The iSchool is excited to announce it recently earned three grants from the Institute of Museum and Library Services(IMLS), which will fund Library and Information Science projects. Two of these grants are Early Career Research Development grants, which are very prestigious. IMLS only awards a handful of these grants, and it is rare for an institution to receive two in the same grant cycle. “This is a record in the history of the LIS community,” notes Dr. Qin, director of the LIS program.
One project called Interconnected will investigate how public libraries can help communities build resilience throughout disasters. When a disaster, such as COVID-19, strikes a community, people look to libraries to provide information to help them bounce back. This project, led by Assistant Professor Dr. Beth Patin, will observe the historical role of libraries during disasters. It’ll also look at how libraries can build capacity during a disaster, what is needed to create a disaster management plan, and best practices for sectors to collaborate to build community resilience.
Dr. Beth Patin
“In 2005, Hurricane Katrina destroyed my library and forced me to consider how our library could support our community. My dissertation investigated how public libraries enhance community resilience. I’m thrilled that I will be able to continue that work by creating practical protocols filling a much-needed gap in disaster preparedness instruction for librarians, managers, and directors,” says Dr. Patin.
The second project, Uncovering Black Lives Project, led by Assistant Professor Dr. LaVerne Gray, will identify relationships and community structures of support for African American genealogists. This project will include analyzing collections and artifacts and capturing the stories of African American genealogical community members. It will also focus on developing a tool for libraries and archives to service African American genealogists in uncovering and sharing familial histories. Lastly, the project will develop protocols for investigating an information community of color defined by the activity of family historical research.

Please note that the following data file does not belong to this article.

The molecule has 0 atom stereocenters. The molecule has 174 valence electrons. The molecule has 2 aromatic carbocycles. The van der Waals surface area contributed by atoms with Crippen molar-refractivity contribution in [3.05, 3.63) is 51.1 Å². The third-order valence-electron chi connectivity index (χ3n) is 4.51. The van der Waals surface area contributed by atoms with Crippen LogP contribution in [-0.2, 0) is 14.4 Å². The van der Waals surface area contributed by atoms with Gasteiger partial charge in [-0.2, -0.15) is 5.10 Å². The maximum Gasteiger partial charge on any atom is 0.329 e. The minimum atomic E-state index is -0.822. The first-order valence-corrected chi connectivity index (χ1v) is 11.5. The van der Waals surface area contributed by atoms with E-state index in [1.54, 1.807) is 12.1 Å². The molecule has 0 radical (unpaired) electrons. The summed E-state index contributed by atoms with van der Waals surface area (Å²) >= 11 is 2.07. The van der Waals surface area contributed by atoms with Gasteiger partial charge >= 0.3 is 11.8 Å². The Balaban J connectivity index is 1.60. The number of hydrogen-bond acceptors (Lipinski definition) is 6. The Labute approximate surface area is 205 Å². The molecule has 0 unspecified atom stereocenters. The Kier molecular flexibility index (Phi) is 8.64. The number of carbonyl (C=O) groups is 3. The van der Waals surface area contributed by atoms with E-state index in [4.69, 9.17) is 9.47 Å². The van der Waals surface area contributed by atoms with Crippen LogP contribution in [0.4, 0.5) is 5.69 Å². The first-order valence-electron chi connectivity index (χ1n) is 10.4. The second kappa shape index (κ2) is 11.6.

“My project is based on my dissertation research of my own ancestral community,” says Dr. Gray. “In the 1960s, my grandmother and a group of women campaigned for a library in their public housing community, and I thought researching how African Americans find their ancestral communities and their family collections were important for libraries. African American genealogies are different from other genealogical communities because they are descendent of enslaved people and those denied civil rights. I want to emphasize the importance of the information community activity of researching family and unique familial historic collections.”
Dr. Gray is also on the advisory board for the third project receiving funding, a partnership between the American Library Association and the University of South Carolina’s School of Information Science. The project will work with doctoral students from Syracuse, Emporia State University, the University of Maryland, the University of South Carolina, and the University of Washington on advancing social justice and racial equity in the LIS curricula. Not only will this project focus on expanding LIS doctoral curricula, but it will also work to support faculty and students who are Black, Indigenous, and People of Color.
Dr. Gray is a recipient of a previous iteration of the grant funding the partnership. She was awarded the Spectrum Doctoral Fellowship from the American Library Association and earned her Ph.D. from the University of Tennessee Knoxville. “I am excited to work with the grant to enhance both the diversity of LIS Ph.D.’s and work in partnership to develop coursework in the area of LIS Social Justice at the doctoral level,” says Dr. Gray.
Dr. LaVerne Gray
Dr. Patin and Dr. Gray are both leaders of the Library and Information Investigative Team (LIIT), a research group in the LIS program. “We are very appreciative to all the members of LIIT, and our other colleagues and mentors, for their support and feedback throughout the grant application process,” says Dr. Patin.
“Receipts of these awards is a well-deserved acknowledgment of the work of Dr. Gray and Dr. Patin and the contributions they have already made in their field,” says Kevin Crowston, Associate Dean for Research. “The iSchool is proud of their accomplishments, and I personally look forward to continuing to support their efforts in research and watch their impact grow.”
IMLS Director Crosby Kemper mirrors Crowston’s sentiments and says, “As pillars of our communities, libraries and museums bring people together by providing important programs, services, and collections. These institutions are trusted spaces where people can learn, explore and grow. IMLS is proud to support their initiatives through our grants as they educate and enhance their communities.”